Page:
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  39.  20
    Causal Models and the Ambiguity of Counterfactuals.Kok Yong Lee - 2015 - In Wiebe van der Hoek, Wesley H. Holliday & Wen-Fang Wang (eds.), Logic, Rationality, and Interaction 5th International Workshop, LORI 2015, Taipei, Taiwan, October 28-30, 2015. Proceedings. Springer. pp. 201-229.
    Counterfactuals are inherently ambiguous in the sense that the same counterfactual may be true under one mode of counterfactualization but false under the other. Many have regarded the ambiguity of counterfactuals as consisting in the distinction between forward-tracking and backtracking counterfactuals. This is incorrect since the ambiguity persists even in cases not involving backtracking counterfactualization. In this paper, I argue that causal modeling semantics has the resources enough for accounting for the ambiguity of counterfactuals. Specifically, we need to (...)
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  40.  37
    Causal Premise Semantics.Stefan Kaufmann - 2013 - Cognitive Science 37 (6):1136-1170.
    The rise of causality and the attendant graph-theoretic modeling tools in the study of counterfactual reasoning has had resounding effects in many areas of cognitive science, but it has thus far not permeated the mainstream in linguistic theory to a comparable degree. In this study I show that a version of the predominant framework for the formal semantic analysis of conditionals, Kratzer-style premise semantics, allows for a straightforward implementation of the crucial ideas and insights of Pearl-style causal networks. I spell (...)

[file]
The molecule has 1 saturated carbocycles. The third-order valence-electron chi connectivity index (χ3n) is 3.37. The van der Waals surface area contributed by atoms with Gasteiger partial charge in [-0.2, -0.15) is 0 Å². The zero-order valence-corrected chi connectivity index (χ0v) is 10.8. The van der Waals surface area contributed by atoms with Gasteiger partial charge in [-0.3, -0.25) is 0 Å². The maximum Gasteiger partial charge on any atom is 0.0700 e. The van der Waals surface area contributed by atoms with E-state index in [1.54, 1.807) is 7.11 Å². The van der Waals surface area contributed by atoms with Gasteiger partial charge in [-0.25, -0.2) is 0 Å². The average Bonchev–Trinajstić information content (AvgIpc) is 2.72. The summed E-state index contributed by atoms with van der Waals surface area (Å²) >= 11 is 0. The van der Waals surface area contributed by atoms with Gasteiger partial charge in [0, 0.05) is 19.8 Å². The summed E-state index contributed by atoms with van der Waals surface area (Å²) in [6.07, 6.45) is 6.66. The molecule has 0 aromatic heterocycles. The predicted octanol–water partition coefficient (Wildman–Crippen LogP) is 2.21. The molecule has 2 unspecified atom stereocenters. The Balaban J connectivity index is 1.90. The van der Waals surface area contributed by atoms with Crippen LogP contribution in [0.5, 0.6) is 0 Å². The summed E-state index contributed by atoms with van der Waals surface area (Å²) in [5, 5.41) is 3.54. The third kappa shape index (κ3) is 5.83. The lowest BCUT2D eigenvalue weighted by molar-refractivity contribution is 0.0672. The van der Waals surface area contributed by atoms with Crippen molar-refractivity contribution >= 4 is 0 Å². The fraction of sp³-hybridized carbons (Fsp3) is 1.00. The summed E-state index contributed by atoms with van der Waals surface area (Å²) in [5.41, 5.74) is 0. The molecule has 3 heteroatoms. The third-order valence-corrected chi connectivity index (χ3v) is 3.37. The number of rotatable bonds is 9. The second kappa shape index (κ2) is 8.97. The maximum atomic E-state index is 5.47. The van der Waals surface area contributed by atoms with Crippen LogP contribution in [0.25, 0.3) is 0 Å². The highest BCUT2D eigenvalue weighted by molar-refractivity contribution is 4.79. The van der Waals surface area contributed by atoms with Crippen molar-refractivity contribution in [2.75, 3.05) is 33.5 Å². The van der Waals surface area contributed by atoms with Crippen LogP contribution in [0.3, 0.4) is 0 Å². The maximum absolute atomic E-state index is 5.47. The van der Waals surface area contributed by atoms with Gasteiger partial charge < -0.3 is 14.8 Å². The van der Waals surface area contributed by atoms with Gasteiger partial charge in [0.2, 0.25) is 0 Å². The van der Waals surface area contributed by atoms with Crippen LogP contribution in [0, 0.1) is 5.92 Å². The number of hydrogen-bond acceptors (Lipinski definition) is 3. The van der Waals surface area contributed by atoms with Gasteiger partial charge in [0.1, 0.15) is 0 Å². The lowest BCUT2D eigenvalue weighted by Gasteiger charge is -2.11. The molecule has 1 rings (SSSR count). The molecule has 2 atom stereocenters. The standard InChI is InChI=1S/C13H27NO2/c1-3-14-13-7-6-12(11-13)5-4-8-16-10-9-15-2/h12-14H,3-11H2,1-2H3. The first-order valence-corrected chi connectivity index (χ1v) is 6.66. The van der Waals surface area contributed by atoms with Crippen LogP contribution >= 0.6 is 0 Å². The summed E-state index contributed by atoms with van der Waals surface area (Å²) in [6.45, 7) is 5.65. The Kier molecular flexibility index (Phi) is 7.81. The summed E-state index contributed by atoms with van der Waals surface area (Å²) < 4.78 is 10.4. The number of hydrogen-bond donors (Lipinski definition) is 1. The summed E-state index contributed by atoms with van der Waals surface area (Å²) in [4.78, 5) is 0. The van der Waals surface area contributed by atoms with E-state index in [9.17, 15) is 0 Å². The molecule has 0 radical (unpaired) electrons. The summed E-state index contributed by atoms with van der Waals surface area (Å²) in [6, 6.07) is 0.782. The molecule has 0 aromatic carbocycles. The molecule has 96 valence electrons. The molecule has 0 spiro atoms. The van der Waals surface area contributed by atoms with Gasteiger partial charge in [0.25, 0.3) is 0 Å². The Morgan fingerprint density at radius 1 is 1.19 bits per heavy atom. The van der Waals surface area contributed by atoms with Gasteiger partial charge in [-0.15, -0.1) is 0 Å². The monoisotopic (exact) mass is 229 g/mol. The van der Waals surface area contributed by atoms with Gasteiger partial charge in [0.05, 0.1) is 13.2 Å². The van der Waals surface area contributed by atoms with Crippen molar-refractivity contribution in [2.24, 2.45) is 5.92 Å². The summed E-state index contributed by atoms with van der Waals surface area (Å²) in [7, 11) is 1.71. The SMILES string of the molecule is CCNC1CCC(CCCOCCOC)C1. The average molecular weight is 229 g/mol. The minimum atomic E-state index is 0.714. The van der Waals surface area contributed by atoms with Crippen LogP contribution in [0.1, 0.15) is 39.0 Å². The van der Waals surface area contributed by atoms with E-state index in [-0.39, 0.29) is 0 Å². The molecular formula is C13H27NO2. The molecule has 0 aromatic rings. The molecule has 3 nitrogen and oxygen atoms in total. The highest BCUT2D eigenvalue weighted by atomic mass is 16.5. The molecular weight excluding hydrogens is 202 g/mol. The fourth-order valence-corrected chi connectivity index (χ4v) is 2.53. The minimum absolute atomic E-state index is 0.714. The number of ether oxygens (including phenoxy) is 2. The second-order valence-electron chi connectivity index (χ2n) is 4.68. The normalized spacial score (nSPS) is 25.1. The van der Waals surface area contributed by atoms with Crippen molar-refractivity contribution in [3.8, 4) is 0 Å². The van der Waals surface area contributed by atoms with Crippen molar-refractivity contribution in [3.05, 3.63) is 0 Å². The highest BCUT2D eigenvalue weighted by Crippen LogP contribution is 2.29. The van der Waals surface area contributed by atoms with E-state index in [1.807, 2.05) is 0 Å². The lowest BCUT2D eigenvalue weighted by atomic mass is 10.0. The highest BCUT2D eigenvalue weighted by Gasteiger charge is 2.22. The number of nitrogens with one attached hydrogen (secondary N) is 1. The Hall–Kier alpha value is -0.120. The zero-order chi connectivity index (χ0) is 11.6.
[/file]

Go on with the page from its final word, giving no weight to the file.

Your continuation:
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  41.  26
    Fundamentalist Contextualist Compatibilism: A Response to the Consequence Argument.Garrett Pendergraft - unknown
    In my dissertation I offer what I take to be a novel and compelling response to the consequence argument: the argument that if causal determinism is true, then the past history of the world and the laws of nature together determine everything that will happen in the future&mdashincluding my actions and in fact every action ever done by anyone. I begin by noting and emphasizing a parallel between the consequence argument and the skeptical argument, which leads us to ask whether (...)
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  42.  22
    Embedded Conditionals as the Essence of Causality?Danilo Šuster - 2002 - Croatian Journal of Philosophy 2 (2):197-211.
    Counterfactual analysis of causation between particular events, combined with standard semantics for counterfactual conditionals, cannot express the idea that the cause is sufficient for the effect. Several authors have suggested that a more complex pattern of nested counterfactual conditionals is a better candidate for expressing the idea of causal connection. The most systematic account is developed by Kadri Vihvelin. She argues that a complex pattern of causal dependence, expressed by embedded conditionals, covers all the cases of causation and still yields (...)
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  43.  25
    Strategy Shifts and Expertise in Solving Transformation Rule Problems.Vanessa J. Clarke Koen Lamberts - 1997 - Thinking and Reasoning 3 (4):271 – 290.